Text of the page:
by Richelle Mead


This book was being hyped over Booktube a lot recently, but a lot of the reviews were mixed and not so impressive. It is only a short stand-alone book and I kind of want to judge for myself. Although the premise is also intriguing and I want to see how Mead writes it. In a village where there is no sound or speech, one girl suddenly starts to develop hearing abilities but this is somehow dangerous to her living in the village…or something like that.

The Looking Glass Wars

by Frank Beddor

 
This was totally an impulse buy. After reading the Dorothy Must Die series recently and a lot of fairy-tale retellings I was interested to see a re-telling of the Wonderland books. I’ve no idea of the story and I think the cover is rather cheaply made but I know that this is a series and it has had some good reviews. So we’ll see.

The Amateur Marriage

by Anne Tyler
 

I’ve been wanting to pick up more Anne Tyler ever since I got the Spool of Blue Thread – although I haven’t read that one yet either – I found this book, picked up and started reading the first few pages and I was hooked by it. But I put it down in favour of finishing the books I’m currently reading. This story focuses on a man and a woman who marry young and quickly when WW2 occurs. When they come back and have to place house together things aren’t as romantic as it first seemed.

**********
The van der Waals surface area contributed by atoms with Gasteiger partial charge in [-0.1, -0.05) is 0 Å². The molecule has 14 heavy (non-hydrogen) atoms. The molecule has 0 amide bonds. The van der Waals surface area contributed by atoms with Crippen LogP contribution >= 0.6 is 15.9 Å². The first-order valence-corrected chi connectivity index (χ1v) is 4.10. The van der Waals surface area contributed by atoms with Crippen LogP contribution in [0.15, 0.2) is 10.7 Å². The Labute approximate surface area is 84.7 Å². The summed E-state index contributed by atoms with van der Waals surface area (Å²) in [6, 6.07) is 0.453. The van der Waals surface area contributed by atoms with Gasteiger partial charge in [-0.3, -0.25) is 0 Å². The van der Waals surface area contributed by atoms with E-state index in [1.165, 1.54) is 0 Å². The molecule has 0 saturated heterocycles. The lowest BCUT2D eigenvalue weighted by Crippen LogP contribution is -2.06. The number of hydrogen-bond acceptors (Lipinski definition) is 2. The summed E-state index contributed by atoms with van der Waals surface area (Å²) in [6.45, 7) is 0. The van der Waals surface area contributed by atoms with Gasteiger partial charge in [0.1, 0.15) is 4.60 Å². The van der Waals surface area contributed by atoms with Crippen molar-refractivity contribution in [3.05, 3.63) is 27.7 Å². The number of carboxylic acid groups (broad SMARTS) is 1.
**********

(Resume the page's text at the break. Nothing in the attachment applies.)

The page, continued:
You

by Caroline Kepnes

 
I’ve heard about this book for years. Its set from the perspective of a stalker as he stalks a woman (predator vs prey kind of gist) it sounds creepy and intriguing and another book that I’ve heard mixed things from. Some find the concept interesting – if a little dark – whereas others say that it is completely wrong. Who knows.

So there we are. A great selection this month and I can’t wait to start reading some of these! Let me know if you have read any, or want to read any.

Happy Reading!

Favourite Book Quotes #2


 
I love quotes! I have them dotted around my room; they’re great for motivation, for making you sound intelligent and they are great bedroom decorations. I love quotes!

Now everyone – should – have at least one quote that they know by heart. My best friend and I often end up quoting from Shakespeare…because we’re cool like that. But I have many favourite quotes.

So here are a few of my favourites:

(I did do a Favourite Book Quotes Blogpost about a year ago, there are some obvious quotes in that post if you think I’m missing some from here. Feel free to check it out!)

1.     Death, taxes and childbirth! There is never a convenient time for any of them!”

by Scarlet O’Hara from Gone With The Wind.

 
My favourite movie and a huge book which I read aged 16 (PRIDE!) I love Scarlet O’Hara she is a cow, (completely and utterly horrible) but also an amazingly strong woman! I love her. There are a hold load of quotes from her I could use, but this one tickled me today.

2.      You’re a wizard Harry.

By Hagrid from Harry Potter & The Philosopher’s Stone

This is now a constant meme on my Facebook timeline, I swear. But it sums up my childhood. I remember hearing those words in the cinema aged 6 and then reading them for the first time aged 15! Same emotions then and now!

3.     You said I killed you – haunt me, then! ... Be with me always – take any form – drive me! Only do not leave me in this abyss, where I cannot find you!”

by Heathcliff from Wuthering Heights